Mobile users able to quit 'fixed' contracts if prices rise mid-term

Mobile and broadband customers whose 'fixed-rate' contracts go up in price can walk away, after Ofcom unveils new rules

Consumers can now leave their telephone and internet provider mid-contract if their bills are increased, following a clampdown by regulator Ofcom.

Some providers have been raising charges during fixed-term contracts, which typically span 18 or 24-months, with Ofcom receiving more than 1,000 complaints about the practice.

A total of 10 companies, including Vodafone, BT, Sky and Virgin Media, had put up prices having offered a "fixed-price deal" when customers took out the contract.

Ofcom has been consulting on how to protect people on contracts from unexpected price rises, with plans proposed in October to enable consumers to move supplier without penalty. These take effect from 23 January.

Providers must give 30 days' notice that they are increasing prices, and customers must be able to cancel their contracts during this period without incurring a penalty.

The rules will apply to any new landline, broadband and mobile contract, including some bundled contracts, entered into after this date, and also apply to small businesses of up to 10 employees.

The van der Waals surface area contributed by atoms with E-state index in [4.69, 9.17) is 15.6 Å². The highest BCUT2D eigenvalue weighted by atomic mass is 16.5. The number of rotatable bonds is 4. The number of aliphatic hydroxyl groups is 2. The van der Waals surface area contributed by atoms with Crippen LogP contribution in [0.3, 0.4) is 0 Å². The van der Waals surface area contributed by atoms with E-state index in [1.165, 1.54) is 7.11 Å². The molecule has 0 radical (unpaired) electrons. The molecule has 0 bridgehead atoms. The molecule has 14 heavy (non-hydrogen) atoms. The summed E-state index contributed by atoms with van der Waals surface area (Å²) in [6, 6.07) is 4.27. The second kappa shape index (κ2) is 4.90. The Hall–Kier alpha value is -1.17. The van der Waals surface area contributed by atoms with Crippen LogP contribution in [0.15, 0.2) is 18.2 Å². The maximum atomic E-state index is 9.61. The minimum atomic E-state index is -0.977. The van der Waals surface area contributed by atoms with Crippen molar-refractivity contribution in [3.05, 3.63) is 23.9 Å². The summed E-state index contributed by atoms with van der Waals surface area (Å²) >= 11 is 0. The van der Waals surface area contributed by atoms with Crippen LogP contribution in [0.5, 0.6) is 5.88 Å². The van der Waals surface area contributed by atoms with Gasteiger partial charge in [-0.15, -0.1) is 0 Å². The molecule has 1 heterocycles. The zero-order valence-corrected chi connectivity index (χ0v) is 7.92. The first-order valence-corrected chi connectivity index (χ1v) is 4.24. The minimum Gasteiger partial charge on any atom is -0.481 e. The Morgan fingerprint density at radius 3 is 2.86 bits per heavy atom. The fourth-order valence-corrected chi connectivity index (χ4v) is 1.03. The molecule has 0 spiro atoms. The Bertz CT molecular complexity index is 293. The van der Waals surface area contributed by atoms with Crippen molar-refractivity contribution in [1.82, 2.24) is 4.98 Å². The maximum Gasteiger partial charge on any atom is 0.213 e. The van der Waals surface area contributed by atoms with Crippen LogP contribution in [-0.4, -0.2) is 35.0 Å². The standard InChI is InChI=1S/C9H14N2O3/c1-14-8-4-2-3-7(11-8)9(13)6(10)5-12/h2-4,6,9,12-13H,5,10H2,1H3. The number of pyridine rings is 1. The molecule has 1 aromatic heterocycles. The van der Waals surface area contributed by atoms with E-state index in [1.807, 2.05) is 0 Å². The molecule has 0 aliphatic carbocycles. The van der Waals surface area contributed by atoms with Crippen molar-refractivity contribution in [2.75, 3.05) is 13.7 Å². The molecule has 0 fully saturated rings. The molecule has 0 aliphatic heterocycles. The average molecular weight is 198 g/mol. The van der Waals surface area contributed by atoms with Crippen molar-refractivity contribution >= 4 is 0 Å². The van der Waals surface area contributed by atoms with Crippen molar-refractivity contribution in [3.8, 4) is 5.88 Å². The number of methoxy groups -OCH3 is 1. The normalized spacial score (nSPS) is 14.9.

The same applies if the provider reduces the number of minutes or the amount of data provided, rather than actually increasing the charges.

Pay TV will be included if it is part of a package, but not where it is sold on its own.

Claudio Pollack, consumer group director of Ofcom, said: "We have reached an important milestone in our work to ensure consumers and small businesses have better protection against unexpected price increases."

EU law meant the regulator was unable to completely ban price rises mid-contract.

Richard Lloyd, executive director of Which?, said: "This is good news for mobile phone customers and the 60,000 people who supported our campaign against unfair price rises in fixed contracts. People can now be confident that the price really will be fixed when they sign a mobile contract, or they can walk away without a steep penalty if faced with a hike.

"We will be keeping a close eye on the mobile phone industry to make sure it follows this guidance and gives customers clear information about contracts at the point of sale."

Ofcom has also produced a checklist to help guide customers on what to consider when they are taking out a new contract.


Harriet Meyer

The GuardianTramp

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